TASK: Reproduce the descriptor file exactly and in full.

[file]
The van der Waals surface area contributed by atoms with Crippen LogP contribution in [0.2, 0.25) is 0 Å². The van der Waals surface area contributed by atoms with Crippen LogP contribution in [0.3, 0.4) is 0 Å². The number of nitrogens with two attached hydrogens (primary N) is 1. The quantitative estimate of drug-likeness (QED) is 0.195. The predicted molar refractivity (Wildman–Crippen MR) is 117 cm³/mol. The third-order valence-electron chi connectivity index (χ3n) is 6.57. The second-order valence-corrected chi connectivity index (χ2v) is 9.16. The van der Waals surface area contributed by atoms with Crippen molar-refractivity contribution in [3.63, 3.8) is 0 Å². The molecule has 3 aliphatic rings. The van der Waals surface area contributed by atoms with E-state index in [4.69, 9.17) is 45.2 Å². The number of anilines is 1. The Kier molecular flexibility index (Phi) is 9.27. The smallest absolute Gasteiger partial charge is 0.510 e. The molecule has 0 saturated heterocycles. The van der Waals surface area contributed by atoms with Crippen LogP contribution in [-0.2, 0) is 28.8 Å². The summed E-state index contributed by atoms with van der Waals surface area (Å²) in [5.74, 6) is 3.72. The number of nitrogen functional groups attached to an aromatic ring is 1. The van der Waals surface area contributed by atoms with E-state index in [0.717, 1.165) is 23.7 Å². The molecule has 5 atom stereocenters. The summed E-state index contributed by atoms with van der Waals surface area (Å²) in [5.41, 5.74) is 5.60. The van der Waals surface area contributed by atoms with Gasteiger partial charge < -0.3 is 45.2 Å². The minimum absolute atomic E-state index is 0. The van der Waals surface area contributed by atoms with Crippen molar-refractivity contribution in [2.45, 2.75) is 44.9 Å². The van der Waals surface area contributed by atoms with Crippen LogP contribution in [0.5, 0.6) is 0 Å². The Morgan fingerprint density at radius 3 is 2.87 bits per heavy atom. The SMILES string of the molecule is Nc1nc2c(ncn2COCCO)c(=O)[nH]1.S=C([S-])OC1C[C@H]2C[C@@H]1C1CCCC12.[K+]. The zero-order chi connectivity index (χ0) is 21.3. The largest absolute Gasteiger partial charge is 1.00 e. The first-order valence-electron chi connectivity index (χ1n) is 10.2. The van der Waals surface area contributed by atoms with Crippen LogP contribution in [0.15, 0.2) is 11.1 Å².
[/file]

The van der Waals surface area contributed by atoms with Crippen LogP contribution in [0.2, 0.25) is 0 Å². The van der Waals surface area contributed by atoms with Crippen LogP contribution in [0.3, 0.4) is 0 Å². The number of nitrogens with two attached hydrogens (primary N) is 1. The quantitative estimate of drug-likeness (QED) is 0.195. The predicted molar refractivity (Wildman–Crippen MR) is 117 cm³/mol. The third-order valence-electron chi connectivity index (χ3n) is 6.57. The second-order valence-corrected chi connectivity index (χ2v) is 9.16. The van der Waals surface area contributed by atoms with Crippen molar-refractivity contribution in [3.63, 3.8) is 0 Å². The molecule has 3 aliphatic rings. The van der Waals surface area contributed by atoms with E-state index in [4.69, 9.17) is 45.2 Å². The number of anilines is 1. The Kier molecular flexibility index (Phi) is 9.27. The smallest absolute Gasteiger partial charge is 0.510 e. The molecule has 0 saturated heterocycles. The van der Waals surface area contributed by atoms with Crippen LogP contribution in [-0.2, 0) is 28.8 Å². The summed E-state index contributed by atoms with van der Waals surface area (Å²) in [5.74, 6) is 3.72. The number of nitrogen functional groups attached to an aromatic ring is 1. The van der Waals surface area contributed by atoms with E-state index in [0.717, 1.165) is 23.7 Å². The molecule has 5 atom stereocenters. The summed E-state index contributed by atoms with van der Waals surface area (Å²) in [5.41, 5.74) is 5.60. The van der Waals surface area contributed by atoms with Gasteiger partial charge < -0.3 is 45.2 Å². The minimum absolute atomic E-state index is 0. The van der Waals surface area contributed by atoms with Crippen molar-refractivity contribution in [2.45, 2.75) is 44.9 Å². The van der Waals surface area contributed by atoms with Crippen LogP contribution in [0.5, 0.6) is 0 Å². The Morgan fingerprint density at radius 3 is 2.87 bits per heavy atom. The SMILES string of the molecule is Nc1nc2c(ncn2COCCO)c(=O)[nH]1.S=C([S-])OC1C[C@H]2C[C@@H]1C1CCCC12.[K+]. The zero-order chi connectivity index (χ0) is 21.3. The largest absolute Gasteiger partial charge is 1.00 e. The first-order valence-electron chi connectivity index (χ1n) is 10.2. The van der Waals surface area contributed by atoms with Crippen LogP contribution in [0.15, 0.2) is 11.1 Å².